Update - 'the British Tour'
07/07/06 19:16

Just returned from very successful 10 day visit to Wales and England. The trip started with the ferry to Pembroke and first stop was a visit to my aunt in the nearby enclosed Cistercian monastery for a couple of days. Great to see her and the other nuns, as usual a real tonic to visit.

Suitably calmed, it was on to the Brecon hills for my two day BMW Off Road Skills course. Everything I had read and heard about this course was positive, and I recognised it would be an important part of my preparations. I was fortunate to get a place as, despite the course not being inexpensive, there was a waiting list of 200.

At the registration there was a mixed bunch of us. I was only one of three who’d arrived on their bikes surprisingly (and the only one camping - the others booked into local hostelries). Most of the twenty odd participants were, if the parked cars and accents were any indication, fairly comfortably off middle class English lads. And it was all lads - seemingly females a rare presence in the ‘macho’ bike world (something about too much testosterone and competitiveness apparently). Linley Pavey, one of the organisers affirms the ‘female only’ courses work very well, particularly when the male partners aren’t around to correct them.

In the bright cheeriness and smart chat, the anticipation seemed mixed with a slight though noticeable edginess among us. Was everyone else more experienced and accomplished than me? Most were equipped with fairly expensive riding gear and the age group was certainly weighted towards thirties and forties - surely these fellas were very experienced, ‘real’ bikers? Reminding myself I was here to learn what I could for my mission, I relaxed a bit .

After being introduced to our bikes - mostly F650 Dakars - we set off in an 18 strong group for the 4,000 acre enduro park in the hills, which was to be our classroom. Simon Pavey, a down to earth Australian who together with his wife Linley runs the show, is a six time Paris Dakar race competitor, and while his skills were obviously expert what really impressed was his teaching ability - constantly encouraging and building up confidence with light humour. Tony, Simon’s off sider, is a wiry fit looking Londoner in his fifties, extensively travelled on his bike (most recently a solo 4 month return trip to Mali through the Sahara on his F650 Dakar). These guys were good.

Over the following two days, baking in our protective gear and helmets in the strong sun, we were put through the paces - starting with how best to pick up the bike! From there it was slow balancing manoeuvres and clutch and throttle control, progressing onto controlled rear wheel locking, front wheel locking (scary), and emergency stops on gravel. Slowly this was building our skill levels, familiarity and ultimately confidence. We were split then into smaller groups according to ability, the advanced group being taken by Simon Pavey for a trail ride. This is where we started to put into practice what we learned! Despite, or maybe because of, the relentless pace, stifling heat, risk, and full concentration, it was exhilarating. We hammered the bikes over varied terrain - rutted forest tracks some barely wide enough for the bikes, steep inclines, humps, ditches, mud pools, and of course loads of loose gravel. The following day we learned more techniques - descents, controlled momentum, bike recovery up a hill and of course further challenging trail riding. We had four casualties: shattered elbow, broken collar bone, and two sprains. I count myself lucky I wasn’t one of them, coming off a few times, once at some speed mistakenly trying to change ruts and involuntarily taking a closer inspection of the forest - fortunately a sprained toe and curled front brake lever the extent of the damage. I had, wisely in retrospect, elected to hire sturdy motocross boots - recommended by the instructors.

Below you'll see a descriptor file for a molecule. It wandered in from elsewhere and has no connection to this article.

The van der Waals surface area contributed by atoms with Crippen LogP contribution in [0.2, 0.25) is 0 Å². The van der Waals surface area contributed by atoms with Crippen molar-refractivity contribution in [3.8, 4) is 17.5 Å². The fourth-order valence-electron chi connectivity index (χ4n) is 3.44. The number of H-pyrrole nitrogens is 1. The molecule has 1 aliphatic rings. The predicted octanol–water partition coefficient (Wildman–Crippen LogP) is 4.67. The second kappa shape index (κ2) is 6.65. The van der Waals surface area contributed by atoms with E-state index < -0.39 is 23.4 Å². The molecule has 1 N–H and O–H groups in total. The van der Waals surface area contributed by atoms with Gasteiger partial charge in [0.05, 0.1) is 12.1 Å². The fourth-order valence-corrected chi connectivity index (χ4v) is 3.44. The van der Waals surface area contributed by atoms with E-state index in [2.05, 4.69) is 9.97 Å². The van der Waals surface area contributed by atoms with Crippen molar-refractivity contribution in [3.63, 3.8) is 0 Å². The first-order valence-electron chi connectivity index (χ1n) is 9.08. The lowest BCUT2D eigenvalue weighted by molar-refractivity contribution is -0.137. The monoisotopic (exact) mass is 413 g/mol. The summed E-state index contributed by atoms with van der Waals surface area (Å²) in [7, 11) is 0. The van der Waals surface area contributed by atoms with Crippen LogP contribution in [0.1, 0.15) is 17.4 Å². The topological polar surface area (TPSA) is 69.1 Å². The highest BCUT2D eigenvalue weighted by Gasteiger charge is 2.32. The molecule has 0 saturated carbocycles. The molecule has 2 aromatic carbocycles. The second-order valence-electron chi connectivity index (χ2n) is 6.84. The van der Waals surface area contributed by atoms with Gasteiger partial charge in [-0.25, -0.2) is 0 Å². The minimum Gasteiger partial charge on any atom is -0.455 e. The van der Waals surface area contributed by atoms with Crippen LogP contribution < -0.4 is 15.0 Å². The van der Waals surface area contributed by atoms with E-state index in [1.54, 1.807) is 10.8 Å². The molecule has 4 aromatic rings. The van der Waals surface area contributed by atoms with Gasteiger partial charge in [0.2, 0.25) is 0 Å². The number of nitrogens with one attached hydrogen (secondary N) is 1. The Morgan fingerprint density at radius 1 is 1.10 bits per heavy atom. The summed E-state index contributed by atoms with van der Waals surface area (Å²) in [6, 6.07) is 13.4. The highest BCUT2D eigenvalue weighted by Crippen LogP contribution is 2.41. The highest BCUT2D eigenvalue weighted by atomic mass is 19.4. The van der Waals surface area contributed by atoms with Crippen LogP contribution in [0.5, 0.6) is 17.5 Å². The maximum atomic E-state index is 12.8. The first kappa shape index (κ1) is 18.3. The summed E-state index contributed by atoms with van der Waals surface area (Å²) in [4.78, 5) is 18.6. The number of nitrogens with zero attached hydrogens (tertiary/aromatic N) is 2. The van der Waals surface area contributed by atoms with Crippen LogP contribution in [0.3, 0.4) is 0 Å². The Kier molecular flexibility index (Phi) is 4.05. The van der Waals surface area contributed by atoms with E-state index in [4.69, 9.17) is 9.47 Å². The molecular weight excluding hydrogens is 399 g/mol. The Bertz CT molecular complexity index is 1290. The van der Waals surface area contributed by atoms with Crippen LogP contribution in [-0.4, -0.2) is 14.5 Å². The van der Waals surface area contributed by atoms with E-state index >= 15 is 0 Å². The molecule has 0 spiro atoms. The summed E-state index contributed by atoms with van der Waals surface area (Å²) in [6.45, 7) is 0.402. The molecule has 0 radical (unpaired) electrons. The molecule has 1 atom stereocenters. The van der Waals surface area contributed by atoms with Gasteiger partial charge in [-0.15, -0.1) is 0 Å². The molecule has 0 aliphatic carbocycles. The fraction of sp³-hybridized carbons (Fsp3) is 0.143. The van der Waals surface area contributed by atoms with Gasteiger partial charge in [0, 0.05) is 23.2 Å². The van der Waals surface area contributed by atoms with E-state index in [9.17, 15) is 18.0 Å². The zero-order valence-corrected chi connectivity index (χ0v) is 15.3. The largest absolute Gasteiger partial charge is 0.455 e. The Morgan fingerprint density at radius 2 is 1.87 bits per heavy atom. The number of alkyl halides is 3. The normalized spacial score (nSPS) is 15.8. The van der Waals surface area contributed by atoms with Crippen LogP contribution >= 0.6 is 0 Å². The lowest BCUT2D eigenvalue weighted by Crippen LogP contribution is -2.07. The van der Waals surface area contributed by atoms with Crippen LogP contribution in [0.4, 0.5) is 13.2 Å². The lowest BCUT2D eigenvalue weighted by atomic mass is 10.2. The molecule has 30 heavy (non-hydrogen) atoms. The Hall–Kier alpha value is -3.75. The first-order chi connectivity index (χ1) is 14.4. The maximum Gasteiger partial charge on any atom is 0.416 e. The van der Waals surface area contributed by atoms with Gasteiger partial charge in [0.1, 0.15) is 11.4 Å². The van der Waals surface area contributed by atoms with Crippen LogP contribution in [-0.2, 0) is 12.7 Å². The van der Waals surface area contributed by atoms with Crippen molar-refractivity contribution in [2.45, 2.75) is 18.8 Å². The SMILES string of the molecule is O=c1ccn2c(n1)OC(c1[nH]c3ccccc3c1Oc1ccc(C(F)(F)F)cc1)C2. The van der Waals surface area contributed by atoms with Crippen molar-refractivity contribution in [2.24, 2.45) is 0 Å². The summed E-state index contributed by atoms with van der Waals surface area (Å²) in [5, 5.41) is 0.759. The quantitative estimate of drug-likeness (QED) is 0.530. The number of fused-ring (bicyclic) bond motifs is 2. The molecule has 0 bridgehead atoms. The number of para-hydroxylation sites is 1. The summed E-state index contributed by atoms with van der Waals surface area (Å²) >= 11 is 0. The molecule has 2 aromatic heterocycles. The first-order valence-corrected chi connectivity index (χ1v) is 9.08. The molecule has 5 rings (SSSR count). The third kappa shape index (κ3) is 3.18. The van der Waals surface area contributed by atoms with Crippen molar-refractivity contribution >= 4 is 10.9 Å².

Charlie Boorman and Ewan McGregor, of 'Long Way Round' fame, had been on the site just the previous day, being trained by Simon for their next filmed trip from the UK to Cape Town down the East coast of Africa, starting next year. At one stage Ewan and his bike apparently parted spectacularly in mid air, though unfortunately the camera had just stopped filming! He was shaken but uninjured. The trip (not the training exercise) is to be called the 'Long Way Down'.

Over the two days the bonhomie developed among our group - all challenged and pushed, all in the same boat. And what a magnificent two days - energy drained, riding gear and helmet sodden with gallons of sweat, a huge amount learned and confidence gained, and the best fun I’ve had standing up! As I was leaving, Simon (right) slipped me a gift of a centre stand for my Dakar. I was touched.